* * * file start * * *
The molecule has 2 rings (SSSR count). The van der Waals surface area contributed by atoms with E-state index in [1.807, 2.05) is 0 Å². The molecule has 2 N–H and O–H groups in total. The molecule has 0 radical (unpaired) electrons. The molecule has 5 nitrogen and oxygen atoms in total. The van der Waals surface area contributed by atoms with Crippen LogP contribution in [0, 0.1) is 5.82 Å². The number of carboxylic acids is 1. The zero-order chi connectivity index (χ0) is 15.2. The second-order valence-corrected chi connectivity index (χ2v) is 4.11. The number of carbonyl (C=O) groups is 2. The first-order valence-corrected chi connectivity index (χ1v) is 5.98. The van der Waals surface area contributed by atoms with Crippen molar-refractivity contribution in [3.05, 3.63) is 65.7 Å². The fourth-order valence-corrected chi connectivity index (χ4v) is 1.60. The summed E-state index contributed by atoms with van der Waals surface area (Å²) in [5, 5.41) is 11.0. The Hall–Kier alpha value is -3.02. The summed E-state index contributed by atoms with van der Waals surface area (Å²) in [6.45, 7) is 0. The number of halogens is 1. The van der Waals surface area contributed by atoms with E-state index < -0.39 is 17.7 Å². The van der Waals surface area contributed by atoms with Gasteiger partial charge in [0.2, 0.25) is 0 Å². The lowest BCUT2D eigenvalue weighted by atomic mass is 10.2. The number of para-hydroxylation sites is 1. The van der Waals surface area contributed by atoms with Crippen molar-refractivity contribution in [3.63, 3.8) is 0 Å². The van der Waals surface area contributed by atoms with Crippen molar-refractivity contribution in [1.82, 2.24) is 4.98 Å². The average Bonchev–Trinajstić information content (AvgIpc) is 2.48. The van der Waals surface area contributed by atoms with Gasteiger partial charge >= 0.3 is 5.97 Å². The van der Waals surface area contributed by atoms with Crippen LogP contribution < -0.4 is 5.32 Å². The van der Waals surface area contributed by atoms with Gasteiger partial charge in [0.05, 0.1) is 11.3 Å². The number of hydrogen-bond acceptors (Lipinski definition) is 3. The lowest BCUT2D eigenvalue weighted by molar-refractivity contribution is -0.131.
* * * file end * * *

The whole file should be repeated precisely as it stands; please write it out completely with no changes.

The molecule has 2 rings (SSSR count). The van der Waals surface area contributed by atoms with E-state index in [1.807, 2.05) is 0 Å². The molecule has 2 N–H and O–H groups in total. The molecule has 0 radical (unpaired) electrons. The molecule has 5 nitrogen and oxygen atoms in total. The van der Waals surface area contributed by atoms with Crippen LogP contribution in [0, 0.1) is 5.82 Å². The number of carboxylic acids is 1. The zero-order chi connectivity index (χ0) is 15.2. The second-order valence-corrected chi connectivity index (χ2v) is 4.11. The number of carbonyl (C=O) groups is 2. The first-order valence-corrected chi connectivity index (χ1v) is 5.98. The van der Waals surface area contributed by atoms with Crippen molar-refractivity contribution in [3.05, 3.63) is 65.7 Å². The fourth-order valence-corrected chi connectivity index (χ4v) is 1.60. The summed E-state index contributed by atoms with van der Waals surface area (Å²) in [5, 5.41) is 11.0. The Hall–Kier alpha value is -3.02. The summed E-state index contributed by atoms with van der Waals surface area (Å²) in [6.45, 7) is 0. The number of halogens is 1. The van der Waals surface area contributed by atoms with E-state index < -0.39 is 17.7 Å². The van der Waals surface area contributed by atoms with Gasteiger partial charge in [0.2, 0.25) is 0 Å². The lowest BCUT2D eigenvalue weighted by atomic mass is 10.2. The number of para-hydroxylation sites is 1. The van der Waals surface area contributed by atoms with Crippen molar-refractivity contribution in [3.63, 3.8) is 0 Å². The van der Waals surface area contributed by atoms with Crippen molar-refractivity contribution in [1.82, 2.24) is 4.98 Å². The average Bonchev–Trinajstić information content (AvgIpc) is 2.48. The van der Waals surface area contributed by atoms with Gasteiger partial charge >= 0.3 is 5.97 Å². The van der Waals surface area contributed by atoms with Crippen LogP contribution < -0.4 is 5.32 Å². The van der Waals surface area contributed by atoms with Gasteiger partial charge in [0.05, 0.1) is 11.3 Å². The number of hydrogen-bond acceptors (Lipinski definition) is 3. The lowest BCUT2D eigenvalue weighted by molar-refractivity contribution is -0.131.